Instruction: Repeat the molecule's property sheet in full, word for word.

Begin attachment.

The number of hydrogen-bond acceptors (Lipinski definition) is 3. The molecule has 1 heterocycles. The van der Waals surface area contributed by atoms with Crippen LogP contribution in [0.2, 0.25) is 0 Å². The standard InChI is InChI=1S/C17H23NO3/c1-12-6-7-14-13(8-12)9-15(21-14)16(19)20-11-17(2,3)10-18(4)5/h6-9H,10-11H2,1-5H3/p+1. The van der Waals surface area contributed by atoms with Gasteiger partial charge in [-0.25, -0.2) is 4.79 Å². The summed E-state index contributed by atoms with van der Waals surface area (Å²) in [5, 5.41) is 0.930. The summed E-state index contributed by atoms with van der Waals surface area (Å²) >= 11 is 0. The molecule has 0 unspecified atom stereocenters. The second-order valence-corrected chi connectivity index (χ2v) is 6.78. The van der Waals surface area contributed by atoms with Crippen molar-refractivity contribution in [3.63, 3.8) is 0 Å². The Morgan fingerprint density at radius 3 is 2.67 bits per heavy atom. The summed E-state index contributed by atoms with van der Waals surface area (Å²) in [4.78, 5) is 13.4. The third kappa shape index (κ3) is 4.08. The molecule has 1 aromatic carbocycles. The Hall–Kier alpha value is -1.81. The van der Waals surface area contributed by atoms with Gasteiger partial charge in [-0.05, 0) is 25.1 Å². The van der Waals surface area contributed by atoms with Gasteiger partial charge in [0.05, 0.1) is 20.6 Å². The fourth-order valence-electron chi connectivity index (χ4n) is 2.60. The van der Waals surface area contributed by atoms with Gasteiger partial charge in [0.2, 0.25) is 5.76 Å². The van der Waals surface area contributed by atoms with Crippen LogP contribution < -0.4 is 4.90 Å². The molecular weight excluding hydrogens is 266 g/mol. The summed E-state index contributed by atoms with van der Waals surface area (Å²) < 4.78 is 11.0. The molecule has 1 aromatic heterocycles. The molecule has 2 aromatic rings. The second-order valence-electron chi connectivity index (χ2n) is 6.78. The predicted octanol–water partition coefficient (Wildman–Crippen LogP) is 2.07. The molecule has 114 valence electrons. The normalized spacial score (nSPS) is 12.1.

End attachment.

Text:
The number of hydrogen-bond acceptors (Lipinski definition) is 3. The molecule has 1 heterocycles. The van der Waals surface area contributed by atoms with Crippen LogP contribution in [0.2, 0.25) is 0 Å². The standard InChI is InChI=1S/C17H23NO3/c1-12-6-7-14-13(8-12)9-15(21-14)16(19)20-11-17(2,3)10-18(4)5/h6-9H,10-11H2,1-5H3/p+1. The van der Waals surface area contributed by atoms with Gasteiger partial charge in [-0.25, -0.2) is 4.79 Å². The summed E-state index contributed by atoms with van der Waals surface area (Å²) in [5, 5.41) is 0.930. The summed E-state index contributed by atoms with van der Waals surface area (Å²) >= 11 is 0. The molecule has 0 unspecified atom stereocenters. The second-order valence-corrected chi connectivity index (χ2v) is 6.78. The van der Waals surface area contributed by atoms with Crippen molar-refractivity contribution in [3.63, 3.8) is 0 Å². The Morgan fingerprint density at radius 3 is 2.67 bits per heavy atom. The summed E-state index contributed by atoms with van der Waals surface area (Å²) in [4.78, 5) is 13.4. The third kappa shape index (κ3) is 4.08. The molecule has 1 aromatic carbocycles. The Hall–Kier alpha value is -1.81. The van der Waals surface area contributed by atoms with Gasteiger partial charge in [-0.05, 0) is 25.1 Å². The van der Waals surface area contributed by atoms with Gasteiger partial charge in [0.05, 0.1) is 20.6 Å². The fourth-order valence-electron chi connectivity index (χ4n) is 2.60. The van der Waals surface area contributed by atoms with Gasteiger partial charge in [0.2, 0.25) is 5.76 Å². The van der Waals surface area contributed by atoms with Crippen LogP contribution < -0.4 is 4.90 Å². The molecular weight excluding hydrogens is 266 g/mol. The summed E-state index contributed by atoms with van der Waals surface area (Å²) < 4.78 is 11.0. The molecule has 1 aromatic heterocycles. The molecule has 2 aromatic rings. The second-order valence-electron chi connectivity index (χ2n) is 6.78. The predicted octanol–water partition coefficient (Wildman–Crippen LogP) is 2.07. The molecule has 114 valence electrons. The normalized spacial score (nSPS) is 12.1.